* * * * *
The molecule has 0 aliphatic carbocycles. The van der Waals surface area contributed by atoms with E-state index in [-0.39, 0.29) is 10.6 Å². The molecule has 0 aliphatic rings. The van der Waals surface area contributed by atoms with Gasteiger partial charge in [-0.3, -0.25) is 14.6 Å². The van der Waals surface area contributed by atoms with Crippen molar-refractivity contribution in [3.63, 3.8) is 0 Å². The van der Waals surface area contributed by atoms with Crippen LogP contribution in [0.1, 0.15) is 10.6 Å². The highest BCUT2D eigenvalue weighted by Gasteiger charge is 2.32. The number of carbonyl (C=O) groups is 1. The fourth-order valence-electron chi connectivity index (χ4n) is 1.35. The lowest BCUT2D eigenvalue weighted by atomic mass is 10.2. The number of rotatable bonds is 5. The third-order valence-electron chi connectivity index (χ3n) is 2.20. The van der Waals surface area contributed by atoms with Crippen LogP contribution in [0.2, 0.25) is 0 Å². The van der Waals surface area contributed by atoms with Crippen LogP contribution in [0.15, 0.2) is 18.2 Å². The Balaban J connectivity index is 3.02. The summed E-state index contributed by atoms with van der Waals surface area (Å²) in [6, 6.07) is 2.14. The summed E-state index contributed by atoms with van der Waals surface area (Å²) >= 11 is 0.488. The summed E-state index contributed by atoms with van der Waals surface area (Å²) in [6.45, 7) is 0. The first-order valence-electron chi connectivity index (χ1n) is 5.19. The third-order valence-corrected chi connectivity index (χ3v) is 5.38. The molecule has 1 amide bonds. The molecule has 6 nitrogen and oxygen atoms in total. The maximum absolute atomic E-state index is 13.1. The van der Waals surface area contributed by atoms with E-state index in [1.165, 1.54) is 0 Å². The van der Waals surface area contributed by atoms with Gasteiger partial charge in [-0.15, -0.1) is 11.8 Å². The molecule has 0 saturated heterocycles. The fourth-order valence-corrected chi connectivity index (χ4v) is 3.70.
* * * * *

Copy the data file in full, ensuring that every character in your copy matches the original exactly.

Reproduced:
The molecule has 0 aliphatic carbocycles. The van der Waals surface area contributed by atoms with E-state index in [-0.39, 0.29) is 10.6 Å². The molecule has 0 aliphatic rings. The van der Waals surface area contributed by atoms with Gasteiger partial charge in [-0.3, -0.25) is 14.6 Å². The van der Waals surface area contributed by atoms with Crippen molar-refractivity contribution in [3.63, 3.8) is 0 Å². The van der Waals surface area contributed by atoms with Crippen LogP contribution in [0.1, 0.15) is 10.6 Å². The highest BCUT2D eigenvalue weighted by Gasteiger charge is 2.32. The number of carbonyl (C=O) groups is 1. The fourth-order valence-electron chi connectivity index (χ4n) is 1.35. The lowest BCUT2D eigenvalue weighted by atomic mass is 10.2. The number of rotatable bonds is 5. The third-order valence-electron chi connectivity index (χ3n) is 2.20. The van der Waals surface area contributed by atoms with Crippen LogP contribution in [0.2, 0.25) is 0 Å². The van der Waals surface area contributed by atoms with Crippen LogP contribution in [0.15, 0.2) is 18.2 Å². The Balaban J connectivity index is 3.02. The summed E-state index contributed by atoms with van der Waals surface area (Å²) in [6, 6.07) is 2.14. The summed E-state index contributed by atoms with van der Waals surface area (Å²) >= 11 is 0.488. The summed E-state index contributed by atoms with van der Waals surface area (Å²) in [6.45, 7) is 0. The first-order valence-electron chi connectivity index (χ1n) is 5.19. The third-order valence-corrected chi connectivity index (χ3v) is 5.38. The molecule has 1 amide bonds. The molecule has 6 nitrogen and oxygen atoms in total. The maximum absolute atomic E-state index is 13.1. The van der Waals surface area contributed by atoms with E-state index in [1.165, 1.54) is 0 Å². The van der Waals surface area contributed by atoms with Gasteiger partial charge in [-0.15, -0.1) is 11.8 Å². The molecule has 0 saturated heterocycles. The fourth-order valence-corrected chi connectivity index (χ4v) is 3.70.